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LEARNING OBJECTIVES

After completing this case study, the reader should be able to:

  • Recognize the common signs, symptoms, physical examination, laboratory, and radiographic findings in a patient with community-acquired pneumonia (CAP).

  • Describe the most common causative pathogens of CAP, including their frequency of occurrence and susceptibility to frequently used antimicrobials.

  • Discuss the risk stratification strategies that can be employed to determine whether a patient with CAP should be treated as an inpatient or outpatient.

  • Provide recommendations for initial empiric antibiotic therapy for an inpatient or outpatient with CAP based on clinical presentation, severity of infection, age, allergies, and comorbidities.

  • Define the goals of antimicrobial therapy for a patient with CAP, as well as the monitoring parameters that should be used to assess the response to therapy and the occurrence of adverse effects.

  • Describe the clinical parameters that should be considered when changing a patient from IV to oral antimicrobial therapy in the treatment of CAP.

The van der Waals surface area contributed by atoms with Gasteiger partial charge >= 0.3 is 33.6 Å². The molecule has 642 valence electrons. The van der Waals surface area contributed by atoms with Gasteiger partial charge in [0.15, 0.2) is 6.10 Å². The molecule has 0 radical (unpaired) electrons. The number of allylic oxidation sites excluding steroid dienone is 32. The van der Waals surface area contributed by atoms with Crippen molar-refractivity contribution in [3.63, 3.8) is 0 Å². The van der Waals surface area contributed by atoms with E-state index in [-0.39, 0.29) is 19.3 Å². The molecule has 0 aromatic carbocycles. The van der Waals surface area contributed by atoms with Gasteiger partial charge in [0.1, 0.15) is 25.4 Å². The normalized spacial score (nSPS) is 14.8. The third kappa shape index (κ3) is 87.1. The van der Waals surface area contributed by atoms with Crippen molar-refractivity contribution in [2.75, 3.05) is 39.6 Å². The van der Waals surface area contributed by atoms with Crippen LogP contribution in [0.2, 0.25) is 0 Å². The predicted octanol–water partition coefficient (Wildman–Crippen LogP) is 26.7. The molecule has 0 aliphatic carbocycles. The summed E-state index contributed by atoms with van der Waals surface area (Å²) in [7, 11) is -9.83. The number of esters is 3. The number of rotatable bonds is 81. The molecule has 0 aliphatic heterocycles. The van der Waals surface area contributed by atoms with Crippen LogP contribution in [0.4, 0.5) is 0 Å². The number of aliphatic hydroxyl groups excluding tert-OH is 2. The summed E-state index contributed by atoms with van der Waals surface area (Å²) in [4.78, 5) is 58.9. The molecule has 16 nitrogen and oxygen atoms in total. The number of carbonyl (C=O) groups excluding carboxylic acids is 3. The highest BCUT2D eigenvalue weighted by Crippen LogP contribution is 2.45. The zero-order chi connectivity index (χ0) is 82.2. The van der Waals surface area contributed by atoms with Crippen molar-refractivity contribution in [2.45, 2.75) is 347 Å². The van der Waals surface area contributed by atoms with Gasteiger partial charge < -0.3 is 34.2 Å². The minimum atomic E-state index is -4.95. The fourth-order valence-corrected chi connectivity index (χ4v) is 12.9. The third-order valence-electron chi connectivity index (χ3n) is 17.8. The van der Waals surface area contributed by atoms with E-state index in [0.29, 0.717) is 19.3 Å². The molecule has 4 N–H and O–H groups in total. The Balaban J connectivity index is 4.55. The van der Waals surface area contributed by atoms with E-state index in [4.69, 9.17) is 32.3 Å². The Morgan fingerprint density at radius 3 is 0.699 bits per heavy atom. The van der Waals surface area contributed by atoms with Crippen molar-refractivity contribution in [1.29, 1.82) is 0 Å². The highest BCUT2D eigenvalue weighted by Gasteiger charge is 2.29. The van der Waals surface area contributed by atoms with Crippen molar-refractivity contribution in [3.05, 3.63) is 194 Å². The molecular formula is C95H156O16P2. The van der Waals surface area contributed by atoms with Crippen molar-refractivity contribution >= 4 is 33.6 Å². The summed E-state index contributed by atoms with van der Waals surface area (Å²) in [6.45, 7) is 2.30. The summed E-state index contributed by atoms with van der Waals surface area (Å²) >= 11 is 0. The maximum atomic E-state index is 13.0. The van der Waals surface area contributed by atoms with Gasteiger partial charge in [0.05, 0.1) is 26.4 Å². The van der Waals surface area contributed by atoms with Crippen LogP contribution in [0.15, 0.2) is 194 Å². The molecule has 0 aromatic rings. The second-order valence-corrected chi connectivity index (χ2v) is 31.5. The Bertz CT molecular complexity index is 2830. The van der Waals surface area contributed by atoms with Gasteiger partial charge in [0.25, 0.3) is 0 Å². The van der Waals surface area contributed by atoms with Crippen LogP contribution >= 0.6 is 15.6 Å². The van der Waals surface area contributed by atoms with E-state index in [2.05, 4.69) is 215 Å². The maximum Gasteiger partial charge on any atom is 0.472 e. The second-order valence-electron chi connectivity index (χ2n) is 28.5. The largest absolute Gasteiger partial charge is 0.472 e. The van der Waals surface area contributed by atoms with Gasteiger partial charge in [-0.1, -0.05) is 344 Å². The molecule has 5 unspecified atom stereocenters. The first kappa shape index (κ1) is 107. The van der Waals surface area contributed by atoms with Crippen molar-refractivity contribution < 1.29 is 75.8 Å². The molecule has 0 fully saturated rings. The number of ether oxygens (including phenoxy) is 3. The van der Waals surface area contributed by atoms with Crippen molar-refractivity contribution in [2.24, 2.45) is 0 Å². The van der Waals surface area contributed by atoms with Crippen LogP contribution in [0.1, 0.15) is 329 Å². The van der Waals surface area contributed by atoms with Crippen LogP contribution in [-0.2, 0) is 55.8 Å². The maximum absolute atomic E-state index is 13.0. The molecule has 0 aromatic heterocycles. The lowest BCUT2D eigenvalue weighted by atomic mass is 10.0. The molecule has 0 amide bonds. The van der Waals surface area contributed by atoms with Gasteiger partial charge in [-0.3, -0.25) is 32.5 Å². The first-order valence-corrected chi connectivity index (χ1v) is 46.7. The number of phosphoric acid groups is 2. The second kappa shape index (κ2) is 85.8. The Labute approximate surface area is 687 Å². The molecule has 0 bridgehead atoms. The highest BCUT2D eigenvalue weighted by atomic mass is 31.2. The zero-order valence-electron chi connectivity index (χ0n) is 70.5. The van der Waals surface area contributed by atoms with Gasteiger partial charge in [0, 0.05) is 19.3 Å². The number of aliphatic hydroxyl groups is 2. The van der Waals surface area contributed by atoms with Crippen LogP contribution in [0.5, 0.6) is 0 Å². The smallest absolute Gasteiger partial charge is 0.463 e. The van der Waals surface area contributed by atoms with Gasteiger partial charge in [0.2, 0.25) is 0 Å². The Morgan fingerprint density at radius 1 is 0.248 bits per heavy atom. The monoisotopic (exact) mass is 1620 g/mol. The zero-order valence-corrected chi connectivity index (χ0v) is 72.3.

PATIENT PRESENTATION

Chief Complaint

“I have been short of breath and have been coughing up rust-colored phlegm for the past 3 days.”

HPI

James Thompson is a 55-year-old African-American man with a 3-day history of worsening shortness of breath, subjective fevers, chills, right-sided chest pain, and a productive cough. The patient states that his initial symptom of shortness of breath began approximately 1 week ago after delivering mail on an extremely cold winter day. After several days of not feeling well, he went to an immediate care clinic and received a prescription for levofloxacin 750 mg orally once daily for 5 days, which he did not fill due to financial reasons. He has been taking acetaminophen and an over-the-counter cough and cold preparation, but feels that his symptoms are getting “much worse.” The patient began experiencing right-sided pleuritic chest pain and a productive cough with rust-colored sputum over the past 3 days, and feels that he has been feverish with chills, although he did not take his temperature. On presentation to the ED, he is febrile and appears visibly short of breath.

PMH

  • Hypertension × 15 years

  • Type 2 diabetes mellitus × 10 years

SH

  • Lives with wife and four children

  • Employed as a mail carrier for the US Postal Service

  • Denies alcohol, tobacco, or intravenous drug use

Home Medications

Prescription

  • Patient states that he only sporadically takes his medications due to financial reasons

  • Lisinopril 10 mg orally once daily

  • Hydrochlorothiazide 25 mg orally once daily

  • Metformin 1000 mg orally twice daily

Over-the-Counter

  • Acetaminophen 650 mg orally every 6 hours as needed for ...

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